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  1. I was kicked out of a uni bar for harrasment for no more than saying hello. Later I tried a subject just saying back what I had been taught and scored the only 7 of all my studies. That was the end of my studies. PC was once about reading a book or three and contemplating the argument, usually pretty good arguments, niceness basically though with a whole host of historical evidence: Greer, Wolfe I remember. Now it’s 50 pars or 25 words and regulation to boot.

  2. Oppression? Women have created the ideals for 40 years. And viva la difference is disappearing. Not that I ever understood it. So I stand corrected. The hope of an intellectual equal is no more plausible than asexuality. Which is what the pundits want, their own moon.

  3. There is so much BS above that it’s hard to comment on the good stuff but I’ll have a go…

    There is a difference between politically correct and respectful, educated, aware, polite and so on. The key difference being one that is dictated by a some crony (man or women, black or white, old or young) telling you that you “cannot” say something because of offense or upset versus simple civility. Being nice because it’s a good way to operate in a community, make friends, recognise people strengths and simply reduce the amount of flack you get back is a good idea – and I totally support you on this. There is a HUGE difference though and you are brushing that aside.

    Secondly, your focus on men as antagonists in your articles (most of them nowadays) is doing exactly what you say you want to avoid. You are abusive and revel in the stardom of controversy – similar to journos like Clementine Ford who at their heart have personal ambition (with a chip) and a vendetta against some image of men (or whatever target fits the bill) that is too personal to be professional.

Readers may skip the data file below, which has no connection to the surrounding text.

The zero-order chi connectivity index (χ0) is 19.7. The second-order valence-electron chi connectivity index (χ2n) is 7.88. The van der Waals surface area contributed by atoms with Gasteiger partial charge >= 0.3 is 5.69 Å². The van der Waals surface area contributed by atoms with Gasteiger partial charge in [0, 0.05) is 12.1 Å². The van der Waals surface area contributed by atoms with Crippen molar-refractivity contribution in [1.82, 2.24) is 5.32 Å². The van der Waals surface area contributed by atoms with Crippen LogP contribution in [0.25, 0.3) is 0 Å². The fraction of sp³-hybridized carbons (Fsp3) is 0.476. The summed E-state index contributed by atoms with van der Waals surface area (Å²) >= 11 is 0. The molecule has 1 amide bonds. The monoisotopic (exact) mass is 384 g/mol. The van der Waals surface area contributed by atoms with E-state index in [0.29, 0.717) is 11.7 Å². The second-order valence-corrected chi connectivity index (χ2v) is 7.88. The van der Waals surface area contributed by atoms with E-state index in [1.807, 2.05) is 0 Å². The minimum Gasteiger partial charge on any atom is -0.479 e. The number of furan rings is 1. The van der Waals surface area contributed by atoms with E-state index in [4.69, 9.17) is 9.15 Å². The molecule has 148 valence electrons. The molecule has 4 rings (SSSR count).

Thirdly, and correct me if I’m wrong here because I don’t have a reference, only vague memories – that you are known to stand on stage and be crude and rude about individuals and groups and even your own children to get a laugh. And that’s different?

    You try to project the virtues of some straight-talking, honest, Aussie icon who says it like is really is – and you are not. You are very clever and funny and just like the rest of us, full of it.

  4. Charles Chaplin made fun of his own invention, a character as did Woody Allen, a character of his invention. Neither were correct nor incorrect because at the heart of the humour, the humourists could be seen to be laughing at themselves, which is something anyone with heart can sympathise with, our little foibles and idiocyncrasies we hope noone else notices. No. PC means political whether it’s correct or not, an attempt to change the political landscape. At that point the humourists become just more politicians vying for a laugh from the vantage point of a soapbox. Some are good at it, for a while, til the lines run dry and it all becomes the latest campaign. Allen and Chaplin could be political, as with Tatu as well, but it was never without circumspect, the writer’s own knowledge of frailty.

  5. Thanks Mandy – I’ve heard many people reject the “that’s pc and it’s wrong” sympathies. Pc is also a real indicator that the speaker is unwilling or unable to think through the various aspects concerning the issue under discussion. It’s become a convenient way of dismissing a human concern.
    Look forward to more of your analysis Mandy.o

  6. Good on you Mandy. A friend told me she’d received a phone-call
    from a chap who – knowing she was a lesbian – decided to tell her
    a ‘joke’ about how a man could fix her preference. Her reply that
    his ‘pathetic intrusion would not be tolerated’, ended the call.
    Now the chap’s wife is sending abusive texts. Her husband’s just
    a joker – a good man. What’s the fuss about! Her ‘other half’ is
    too upset to go to work. I reckon the git is a politically incorrect
    weakling & the wife… leave that to the imagination.

  7. I dont think a comedian has a responsability to make people think. They have one to make you laugh though.If you can combine the two youve done well

  8. Ha ha ha… check out the gender bias in the responses…
    Go Mandy!! I love a comedian who makes me think and doesn’t have to bad mouth ANYONE to get a laugh! Bring on the Matriarchy. (Just for a few generations – just for balances sake 😉

  9. Not sure whether you’re correct….not politically. But I did note that something like 75% of respondents to an R Gervais twitter poll voted “the tubby little ginger c*!t” joke THE best quip in his latest Netflix series. I thought so too but its probably not “politically correct” either.

    I think the best defence for your occupation is, as Gervais puts it…..”if you step into MY church play by my rules”……….